Seven tips to help combat counterfeits
Following these seven tips can help you spot counterfeit products and keep your workers and plant safe from potential hazards
1. Buy authentic: The best way to avoid counterfeit electrical products is to purchase products from the manufacture’s authorized distributors or resellers. There is a higher risk of counterfeits if one cannot trace the path of commerce to the original manufacturer.
2. Verify authentication: When possible, use tools provided by the original manufacturer or certification organizations to verify electrical products are authentic. Eaton’s new Circuit Breaker Authentication (CBA) tool is designed to allow customers to detect if Eaton molded circuit breakers (MCCBs), up to 400 amperes, are counterfeit. By entering the bar code, part number and date code found on the circuit breaker, the CBA tool is intended to immediately verify authentication. To learn more, or download the CBA tool, visit www.eaton.com/counterfeit.
3. Scrutinize labels and packaging: When purchasing an electronic product, check for certification marks from organizations that certify the quality and performance of electrical products. Avoid products that lack any identifying branding label or affiliation. Be leery of additional markings or labeling not applied by the original manufactures with missing or poor-quality labels, out-of-date product codes and non-genuine packaging. As counterfeiters become more sophisticated, counterfeit products become even more difficult to detect this way, creating an increasing need for additional scrutiny.
4. Avoid “bargains”: When shopping for electrical products, avoid prices that seem too good to be true. Compare the price of that product to a similar product at a different retailer. If it seems too good to be true, the odds are it is.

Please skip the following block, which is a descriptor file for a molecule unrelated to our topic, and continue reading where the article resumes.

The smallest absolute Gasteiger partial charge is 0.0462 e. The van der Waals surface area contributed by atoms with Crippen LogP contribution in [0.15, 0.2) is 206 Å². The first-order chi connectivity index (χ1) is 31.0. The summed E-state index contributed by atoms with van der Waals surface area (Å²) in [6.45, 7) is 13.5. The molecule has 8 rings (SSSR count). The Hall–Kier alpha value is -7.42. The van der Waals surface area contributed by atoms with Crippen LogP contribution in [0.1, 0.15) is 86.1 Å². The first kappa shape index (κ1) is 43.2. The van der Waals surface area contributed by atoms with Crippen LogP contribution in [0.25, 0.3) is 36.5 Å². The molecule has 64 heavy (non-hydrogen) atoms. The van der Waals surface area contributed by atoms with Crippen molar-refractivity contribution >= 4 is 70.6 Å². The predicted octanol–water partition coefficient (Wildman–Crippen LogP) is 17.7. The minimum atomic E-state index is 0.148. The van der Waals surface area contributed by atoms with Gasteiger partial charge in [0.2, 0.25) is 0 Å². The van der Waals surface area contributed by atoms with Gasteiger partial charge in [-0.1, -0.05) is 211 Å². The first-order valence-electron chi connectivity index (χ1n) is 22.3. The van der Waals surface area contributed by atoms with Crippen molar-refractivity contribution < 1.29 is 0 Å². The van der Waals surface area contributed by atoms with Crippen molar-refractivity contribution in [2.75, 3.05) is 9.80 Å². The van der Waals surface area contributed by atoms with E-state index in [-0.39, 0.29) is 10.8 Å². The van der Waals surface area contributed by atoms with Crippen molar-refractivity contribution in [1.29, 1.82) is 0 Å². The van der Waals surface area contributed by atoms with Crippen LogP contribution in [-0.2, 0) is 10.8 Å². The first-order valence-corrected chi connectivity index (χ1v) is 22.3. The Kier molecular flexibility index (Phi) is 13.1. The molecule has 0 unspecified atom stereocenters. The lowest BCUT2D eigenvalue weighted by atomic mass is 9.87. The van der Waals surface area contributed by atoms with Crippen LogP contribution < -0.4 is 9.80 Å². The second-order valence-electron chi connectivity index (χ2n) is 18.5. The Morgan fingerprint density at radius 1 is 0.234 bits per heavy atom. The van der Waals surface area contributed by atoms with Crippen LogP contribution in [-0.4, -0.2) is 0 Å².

5. Pay close attention to products purchased: Quality control is often lacking in counterfeiting operations, so you may be able to spot a counterfeit simply based on its workmanship. If it is a product that is purchased habitually, compare the quality and the price of that product at a different retailer. Be cautious of products that seem flimsy or are noticeably poorly made.
6. Make sure everything is there: Counterfeit products often don’t include supplementary materials such as owner’s manual or product registration card. Sometimes counterfeiters do not include all the parts that should come with the product, or some parts will be from a different manufacturer.
7. Report suspected counterfeits: If a product is suspected to be counterfeit, it is recommended to contact the brand owner. This will allow authentication of the suspect product and ensure that the potentially unsafe product is removed from the market place.
Check below for the May cover story, which goes into greater detail into how to spot counterfeit products and what effects they have on workers.
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Before the calendar turned, 2016 already had the makings of a pivotal year for manufacturing, and for the world.
There were the big events for the year, including the United States as Partner Country at Hannover Messe in April and the 2016 International Manufacturing Technology Show in Chicago in September. There's also the matter of the U.S. presidential elections in November, which promise to shape policy in manufacturing for years to come.
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Read more: 2015 Salary Survey